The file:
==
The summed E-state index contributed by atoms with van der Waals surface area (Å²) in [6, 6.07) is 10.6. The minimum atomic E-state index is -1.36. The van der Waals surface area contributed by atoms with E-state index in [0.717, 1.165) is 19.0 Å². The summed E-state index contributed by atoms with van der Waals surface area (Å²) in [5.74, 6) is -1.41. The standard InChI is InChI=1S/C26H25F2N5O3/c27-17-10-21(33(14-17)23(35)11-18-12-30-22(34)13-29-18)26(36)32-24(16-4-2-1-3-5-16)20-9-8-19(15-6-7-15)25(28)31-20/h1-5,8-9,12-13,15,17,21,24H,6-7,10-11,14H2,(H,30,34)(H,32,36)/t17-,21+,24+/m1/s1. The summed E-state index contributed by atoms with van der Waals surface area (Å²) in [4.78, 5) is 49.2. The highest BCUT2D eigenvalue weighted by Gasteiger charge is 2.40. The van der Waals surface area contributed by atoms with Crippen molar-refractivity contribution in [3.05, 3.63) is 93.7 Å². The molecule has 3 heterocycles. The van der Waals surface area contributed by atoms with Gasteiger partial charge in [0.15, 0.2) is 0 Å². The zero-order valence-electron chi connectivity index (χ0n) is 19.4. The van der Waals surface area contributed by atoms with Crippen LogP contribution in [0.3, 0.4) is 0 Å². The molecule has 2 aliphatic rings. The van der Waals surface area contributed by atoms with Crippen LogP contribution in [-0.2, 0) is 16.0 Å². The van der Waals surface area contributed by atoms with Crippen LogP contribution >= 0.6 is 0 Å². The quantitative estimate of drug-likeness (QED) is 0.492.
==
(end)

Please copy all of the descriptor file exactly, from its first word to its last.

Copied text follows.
The summed E-state index contributed by atoms with van der Waals surface area (Å²) in [6, 6.07) is 10.6. The minimum atomic E-state index is -1.36. The van der Waals surface area contributed by atoms with E-state index in [0.717, 1.165) is 19.0 Å². The summed E-state index contributed by atoms with van der Waals surface area (Å²) in [5.74, 6) is -1.41. The standard InChI is InChI=1S/C26H25F2N5O3/c27-17-10-21(33(14-17)23(35)11-18-12-30-22(34)13-29-18)26(36)32-24(16-4-2-1-3-5-16)20-9-8-19(15-6-7-15)25(28)31-20/h1-5,8-9,12-13,15,17,21,24H,6-7,10-11,14H2,(H,30,34)(H,32,36)/t17-,21+,24+/m1/s1. The summed E-state index contributed by atoms with van der Waals surface area (Å²) in [4.78, 5) is 49.2. The highest BCUT2D eigenvalue weighted by Gasteiger charge is 2.40. The van der Waals surface area contributed by atoms with Crippen molar-refractivity contribution in [3.05, 3.63) is 93.7 Å². The molecule has 3 heterocycles. The van der Waals surface area contributed by atoms with Gasteiger partial charge in [0.15, 0.2) is 0 Å². The zero-order valence-electron chi connectivity index (χ0n) is 19.4. The van der Waals surface area contributed by atoms with Crippen LogP contribution in [0.3, 0.4) is 0 Å². The molecule has 2 aliphatic rings. The van der Waals surface area contributed by atoms with Crippen LogP contribution in [-0.2, 0) is 16.0 Å². The van der Waals surface area contributed by atoms with Crippen LogP contribution >= 0.6 is 0 Å². The quantitative estimate of drug-likeness (QED) is 0.492.